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Molecular Basis of Disease - BIO00059M

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  • Department: Biology
  • Module co-ordinator: Dr. William Brackenbury
  • Credit value: 20 credits
  • Credit level: M
  • Academic year of delivery: 2020-21

Module summary

The broad aim of the module is to give students a critical awareness of research into the molecular basis of disease. Topics will be drawn from biomedical research specialisations in the Department, including cancer, immunology, microbiology, neuroscience and parasitology.
Several research case studies will be presented, each covering initial ideas, preliminary findings, basic research and how an understanding of molecular mechanisms can translate into potential disease interventions.
In addition to learning about mechanisms of disease pathology, the lectures will provide students with a critical insight into the research process, including how various factors, such as funding opportunities, new technology, methodological development, competition and often, serendipity, contribute to important breakthroughs.
As appropriate, the lecture sessions will include a lab visit/tour and/or opportunity for post-docs to tell students about their research, in order to provide hands-on exposure to the underpinning methodological approaches, technologies and molecular mechanisms being studied.
Supported by tutorials and inspired by the lectures, students will undertake research of the literature in a disease of their choosing and write a critical review that appraises the validity and impact of mechanistic data in the design of potential therapies.

Module will run

Occurrence Teaching cycle
A Spring Term 2020-21

Module aims

The broad aim of the module is to give students a critical awareness of research into the molecular basis of disease. Topics will be drawn from biomedical research specialisations in the Department, including cancer, immunology, microbiology, neuroscience and parasitology.
Several research case studies will be presented, each covering initial ideas, preliminary findings, basic research and how an understanding of molecular mechanisms can translate into potential disease interventions.
In addition to learning about mechanisms of disease pathology, the lectures will provide students with a critical insight into the research process, including how various factors, such as funding opportunities, new technology, methodological development, competition and often, serendipity, contribute to important breakthroughs.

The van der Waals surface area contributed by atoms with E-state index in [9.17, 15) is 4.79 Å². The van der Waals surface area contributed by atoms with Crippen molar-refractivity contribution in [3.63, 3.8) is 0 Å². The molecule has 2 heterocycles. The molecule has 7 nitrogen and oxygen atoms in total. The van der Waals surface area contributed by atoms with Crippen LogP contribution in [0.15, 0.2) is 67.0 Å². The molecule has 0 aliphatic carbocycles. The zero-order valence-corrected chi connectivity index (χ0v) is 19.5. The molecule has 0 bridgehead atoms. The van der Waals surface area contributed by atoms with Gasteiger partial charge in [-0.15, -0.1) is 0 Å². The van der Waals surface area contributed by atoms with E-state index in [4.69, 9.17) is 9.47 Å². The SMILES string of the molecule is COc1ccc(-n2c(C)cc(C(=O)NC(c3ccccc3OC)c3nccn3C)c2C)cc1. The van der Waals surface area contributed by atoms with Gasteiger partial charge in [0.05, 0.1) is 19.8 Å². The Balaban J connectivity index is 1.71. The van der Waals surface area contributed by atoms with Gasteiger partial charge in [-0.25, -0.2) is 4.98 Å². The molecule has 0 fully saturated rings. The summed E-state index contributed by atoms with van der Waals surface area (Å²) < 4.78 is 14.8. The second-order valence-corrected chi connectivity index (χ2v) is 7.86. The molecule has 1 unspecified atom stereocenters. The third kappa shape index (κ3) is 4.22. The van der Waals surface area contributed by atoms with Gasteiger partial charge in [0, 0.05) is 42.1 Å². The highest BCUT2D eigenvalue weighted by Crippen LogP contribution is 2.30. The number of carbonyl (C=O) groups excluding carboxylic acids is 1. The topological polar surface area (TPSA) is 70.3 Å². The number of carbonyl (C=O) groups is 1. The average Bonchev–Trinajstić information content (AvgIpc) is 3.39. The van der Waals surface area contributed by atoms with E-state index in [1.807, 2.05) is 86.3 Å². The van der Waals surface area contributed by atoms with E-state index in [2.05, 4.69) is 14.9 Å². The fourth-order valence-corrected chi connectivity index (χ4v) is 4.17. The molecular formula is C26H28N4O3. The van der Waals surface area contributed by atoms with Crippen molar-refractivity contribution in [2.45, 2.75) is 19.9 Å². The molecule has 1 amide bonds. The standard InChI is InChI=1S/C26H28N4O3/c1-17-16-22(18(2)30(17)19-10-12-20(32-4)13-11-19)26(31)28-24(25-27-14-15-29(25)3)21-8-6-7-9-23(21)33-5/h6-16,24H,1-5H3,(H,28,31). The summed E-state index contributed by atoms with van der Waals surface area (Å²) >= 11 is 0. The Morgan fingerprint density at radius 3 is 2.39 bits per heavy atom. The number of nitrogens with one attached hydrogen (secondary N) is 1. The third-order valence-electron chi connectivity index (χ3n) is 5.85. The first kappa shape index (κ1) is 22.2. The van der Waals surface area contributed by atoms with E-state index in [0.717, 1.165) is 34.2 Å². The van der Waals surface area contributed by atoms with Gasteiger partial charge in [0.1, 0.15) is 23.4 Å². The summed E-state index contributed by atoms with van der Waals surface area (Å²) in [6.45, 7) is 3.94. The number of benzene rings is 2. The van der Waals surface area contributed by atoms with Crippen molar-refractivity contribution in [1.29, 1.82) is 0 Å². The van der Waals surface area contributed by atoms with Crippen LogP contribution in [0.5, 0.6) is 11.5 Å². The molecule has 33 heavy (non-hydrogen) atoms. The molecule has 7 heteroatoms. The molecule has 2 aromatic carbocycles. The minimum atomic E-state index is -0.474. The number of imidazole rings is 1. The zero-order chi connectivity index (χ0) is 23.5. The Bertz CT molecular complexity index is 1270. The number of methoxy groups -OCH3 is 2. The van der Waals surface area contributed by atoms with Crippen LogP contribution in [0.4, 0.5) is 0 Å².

As appropriate, the lecture sessions will include a lab visit/tour and/or opportunity for post-docs to tell students about their research, in order to provide hands-on exposure to the underpinning methodological approaches, technologies and molecular mechanisms being studied.
Supported by tutorials and inspired by the lectures, students will undertake research of the literature in a disease of their choosing and write a critical review that appraises the validity and impact of mechanistic data in the design of potential therapies.

Module learning outcomes

Students will have a comprehensive and critical understanding of:
the mechanistic basis of selected diseases at the molecular level
how research has been designed and implemented to investigate a specific disease.
the theory of, and when to apply, various experimental techniques to study the molecular basis of disease.
Academic and graduate skills
Students will be able to:
Write a review that critically evaluates peer-reviewed scientific literature in an area of molecular medicine.
Synthesise an argument that draws on several (potentially contradicting) sources.
Provide constructive feedback on written work.

Assessment

Task Length % of module mark
Essay/coursework
3,000 word review
N/A 100

Special assessment rules

None

Reassessment

Task Length % of module mark
Essay/coursework
3,000 word review
N/A 100

Module feedback

Feedback on your progress is important to your learning process; your draft review will be commented on and returned to you, your final submission will also be returned with comments.

Indicative reading

These are available through the VLE module site.



The information on this page is indicative of the module that is currently on offer. The University is constantly exploring ways to enhance and improve its degree programmes and therefore reserves the right to make variations to the content and method of delivery of modules, and to discontinue modules, if such action is reasonably considered to be necessary by the University. Where appropriate, the University will notify and consult with affected students in advance about any changes that are required in line with the University's policy on the Approval of Modifications to Existing Taught Programmes of Study.